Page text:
There was a point in my life when I didn't really know much about real estate investing. But a few years ago, I started writing about it and realized how lucrative real estate can be. And so I decided to expand my investing horizons into real estate rather than stick to my previous plan that largely centered on buying traditional stocks.
But one thing I've yet to do is add income properties to my investment portfolio. Instead, I've opted to stick with REITs, or real estate investment trusts. Here are three reasons why I have a strong preference for REITs over physical properties.
1. I don't have the time to be a hands-on landlord
Being a landlord requires commitment. You need to be available to tenants and address issues as they arise. Sometimes, that means actually dropping what you're doing and driving over to a rental to fix a problem when an emergency strikes.
As a full-time working parent of young kids, I just can't commit to that. And while I know that I could outsource most or all of those landlord duties to a property manager, that would, no doubt, heavily eat into my profits.
REITs are a much less time-consuming investment. In fact, once you buy REITs, you really don't have to do anything at all other than track their performance to make sure it's up to par.
REITs also tend to pay higher dividends than your typical stock. And again, that's money I don't have to do anything to collect.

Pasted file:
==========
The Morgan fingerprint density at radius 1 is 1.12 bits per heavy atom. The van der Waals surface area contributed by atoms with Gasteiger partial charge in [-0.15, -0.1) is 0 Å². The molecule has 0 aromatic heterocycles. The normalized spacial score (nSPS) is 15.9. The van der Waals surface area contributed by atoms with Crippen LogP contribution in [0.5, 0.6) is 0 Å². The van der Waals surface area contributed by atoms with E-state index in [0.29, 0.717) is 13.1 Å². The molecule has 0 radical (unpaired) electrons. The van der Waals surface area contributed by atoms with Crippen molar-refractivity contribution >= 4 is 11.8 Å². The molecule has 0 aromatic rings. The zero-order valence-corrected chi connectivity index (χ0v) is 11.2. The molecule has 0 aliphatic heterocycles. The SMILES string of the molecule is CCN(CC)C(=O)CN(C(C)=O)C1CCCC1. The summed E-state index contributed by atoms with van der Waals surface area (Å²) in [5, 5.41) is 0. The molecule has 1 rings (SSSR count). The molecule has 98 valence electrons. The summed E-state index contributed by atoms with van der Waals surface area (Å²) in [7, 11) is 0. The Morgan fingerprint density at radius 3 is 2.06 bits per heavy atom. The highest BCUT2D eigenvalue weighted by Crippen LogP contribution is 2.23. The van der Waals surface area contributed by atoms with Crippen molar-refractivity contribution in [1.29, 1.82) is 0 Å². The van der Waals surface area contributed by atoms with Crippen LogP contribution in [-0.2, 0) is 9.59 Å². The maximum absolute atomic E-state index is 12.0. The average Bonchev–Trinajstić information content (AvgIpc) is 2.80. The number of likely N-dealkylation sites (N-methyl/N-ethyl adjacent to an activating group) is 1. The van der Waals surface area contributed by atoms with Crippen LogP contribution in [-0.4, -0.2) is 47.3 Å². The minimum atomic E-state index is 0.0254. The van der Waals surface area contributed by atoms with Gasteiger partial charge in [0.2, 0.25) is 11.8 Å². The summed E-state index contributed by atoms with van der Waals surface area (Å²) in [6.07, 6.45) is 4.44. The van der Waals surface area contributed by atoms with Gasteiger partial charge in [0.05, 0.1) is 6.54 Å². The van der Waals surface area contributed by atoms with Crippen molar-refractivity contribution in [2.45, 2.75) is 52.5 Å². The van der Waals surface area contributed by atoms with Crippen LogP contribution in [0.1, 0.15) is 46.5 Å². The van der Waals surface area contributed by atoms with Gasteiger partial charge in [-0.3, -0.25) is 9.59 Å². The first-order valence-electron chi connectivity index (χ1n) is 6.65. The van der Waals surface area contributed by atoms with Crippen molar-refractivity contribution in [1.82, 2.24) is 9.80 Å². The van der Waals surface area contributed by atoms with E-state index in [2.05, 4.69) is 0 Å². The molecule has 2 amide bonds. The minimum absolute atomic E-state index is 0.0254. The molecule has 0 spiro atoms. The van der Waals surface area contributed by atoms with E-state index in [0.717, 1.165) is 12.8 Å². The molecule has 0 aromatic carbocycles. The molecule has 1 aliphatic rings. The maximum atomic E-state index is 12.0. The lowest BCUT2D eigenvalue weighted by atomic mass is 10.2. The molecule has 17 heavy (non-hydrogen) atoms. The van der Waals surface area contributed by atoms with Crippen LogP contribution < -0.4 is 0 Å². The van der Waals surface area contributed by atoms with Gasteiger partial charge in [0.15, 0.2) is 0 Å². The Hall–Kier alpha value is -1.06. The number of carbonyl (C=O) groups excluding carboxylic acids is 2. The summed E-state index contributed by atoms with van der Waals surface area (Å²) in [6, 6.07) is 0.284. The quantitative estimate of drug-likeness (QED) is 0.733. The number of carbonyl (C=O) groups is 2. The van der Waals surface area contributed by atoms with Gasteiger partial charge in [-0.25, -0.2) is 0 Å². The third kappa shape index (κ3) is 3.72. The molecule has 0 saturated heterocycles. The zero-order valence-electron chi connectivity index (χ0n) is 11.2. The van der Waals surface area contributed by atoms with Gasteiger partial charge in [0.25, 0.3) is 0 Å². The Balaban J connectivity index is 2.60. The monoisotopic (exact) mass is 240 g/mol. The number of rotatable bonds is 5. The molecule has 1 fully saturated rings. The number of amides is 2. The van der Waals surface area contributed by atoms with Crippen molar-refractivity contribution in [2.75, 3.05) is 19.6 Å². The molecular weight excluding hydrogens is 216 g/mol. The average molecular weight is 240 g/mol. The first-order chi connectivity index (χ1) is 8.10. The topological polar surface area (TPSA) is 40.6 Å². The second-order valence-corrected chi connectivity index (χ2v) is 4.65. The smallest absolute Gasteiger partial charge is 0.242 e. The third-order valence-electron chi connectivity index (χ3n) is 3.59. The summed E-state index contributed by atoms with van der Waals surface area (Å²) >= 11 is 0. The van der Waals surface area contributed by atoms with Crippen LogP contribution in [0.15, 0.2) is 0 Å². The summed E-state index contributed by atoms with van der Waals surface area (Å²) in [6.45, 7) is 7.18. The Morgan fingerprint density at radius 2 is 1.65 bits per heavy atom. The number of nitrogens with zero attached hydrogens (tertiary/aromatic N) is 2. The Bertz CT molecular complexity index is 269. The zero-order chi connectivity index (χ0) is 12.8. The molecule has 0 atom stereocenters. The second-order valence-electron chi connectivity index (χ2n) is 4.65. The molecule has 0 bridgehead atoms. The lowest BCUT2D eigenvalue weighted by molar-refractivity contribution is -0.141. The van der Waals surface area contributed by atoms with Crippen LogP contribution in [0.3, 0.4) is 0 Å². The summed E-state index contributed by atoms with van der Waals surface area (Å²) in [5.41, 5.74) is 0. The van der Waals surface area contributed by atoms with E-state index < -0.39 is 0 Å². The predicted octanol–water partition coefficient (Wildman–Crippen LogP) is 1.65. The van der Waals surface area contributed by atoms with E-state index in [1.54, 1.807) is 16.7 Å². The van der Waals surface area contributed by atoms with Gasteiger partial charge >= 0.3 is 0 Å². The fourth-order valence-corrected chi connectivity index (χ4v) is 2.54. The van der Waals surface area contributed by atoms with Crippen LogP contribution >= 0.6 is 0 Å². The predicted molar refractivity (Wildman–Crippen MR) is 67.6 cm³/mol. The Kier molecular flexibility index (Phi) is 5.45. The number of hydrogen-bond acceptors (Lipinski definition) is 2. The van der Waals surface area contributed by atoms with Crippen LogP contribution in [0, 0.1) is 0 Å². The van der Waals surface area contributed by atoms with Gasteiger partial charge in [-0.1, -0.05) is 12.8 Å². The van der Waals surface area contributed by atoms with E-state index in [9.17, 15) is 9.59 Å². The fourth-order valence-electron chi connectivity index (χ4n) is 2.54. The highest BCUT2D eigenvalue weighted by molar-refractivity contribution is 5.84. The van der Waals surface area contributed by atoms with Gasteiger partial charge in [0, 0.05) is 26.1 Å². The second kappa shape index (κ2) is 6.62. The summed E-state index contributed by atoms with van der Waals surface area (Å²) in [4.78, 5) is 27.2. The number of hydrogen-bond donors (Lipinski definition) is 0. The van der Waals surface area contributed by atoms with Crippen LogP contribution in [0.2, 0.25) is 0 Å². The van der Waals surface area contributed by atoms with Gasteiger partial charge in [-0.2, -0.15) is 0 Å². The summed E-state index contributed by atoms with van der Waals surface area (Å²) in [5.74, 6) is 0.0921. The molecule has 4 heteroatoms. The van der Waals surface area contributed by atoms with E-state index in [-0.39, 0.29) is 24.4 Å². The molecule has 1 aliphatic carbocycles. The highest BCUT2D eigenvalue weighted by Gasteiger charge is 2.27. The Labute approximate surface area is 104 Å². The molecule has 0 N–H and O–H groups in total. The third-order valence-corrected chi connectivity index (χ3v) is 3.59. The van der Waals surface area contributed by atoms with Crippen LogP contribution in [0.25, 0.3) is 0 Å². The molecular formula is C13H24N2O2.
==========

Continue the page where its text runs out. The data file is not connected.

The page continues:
2. I don't have a big appetite for risk
When you own physical properties, many things could go wrong. You could have a tenant who trashes the place or doesn't pay rent, or you could have a long stretch of time when you're unable to get a tenant in the first place.
REITs aren't a risk-free investment. In time, your REIT shares could lose value the same way regular stocks can. But to me, it's a lower level of risk. And if you research REITs carefully before adding them to your portfolio, that may be less likely to happen.
3. I'm nervous to tie up money in an illiquid asset
The REITs I own right now are investments I have no plans to cash out for many years. But you never know when circumstances might change. And if a scenario arises where I do have to tap my investment portfolio for cash, I can sell my REIT shares when I want to.
Owning income properties is different. When you own a home, you can't just sell it on the spot if you're renting it to someone who's signed a lease. And even if your home happens to be lease free at the time you want to sell it, there's no guarantee that you'll find a buyer.
Plus, even if you do find a buyer quickly, real estate transactions like home purchases can take many weeks to close on -- especially if your buyer needs financing. And so to me, REITs are a safer bet because they're far more liquid.
What's the right call for you?
Many real estate investors do very well owning and managing income properties, or owning those properties and outsourcing their maintenance and management. I may decide to purchase an income property one day, but for now, I'm sticking with REITs -- especially since they align with both my comfort zone and investing strategy.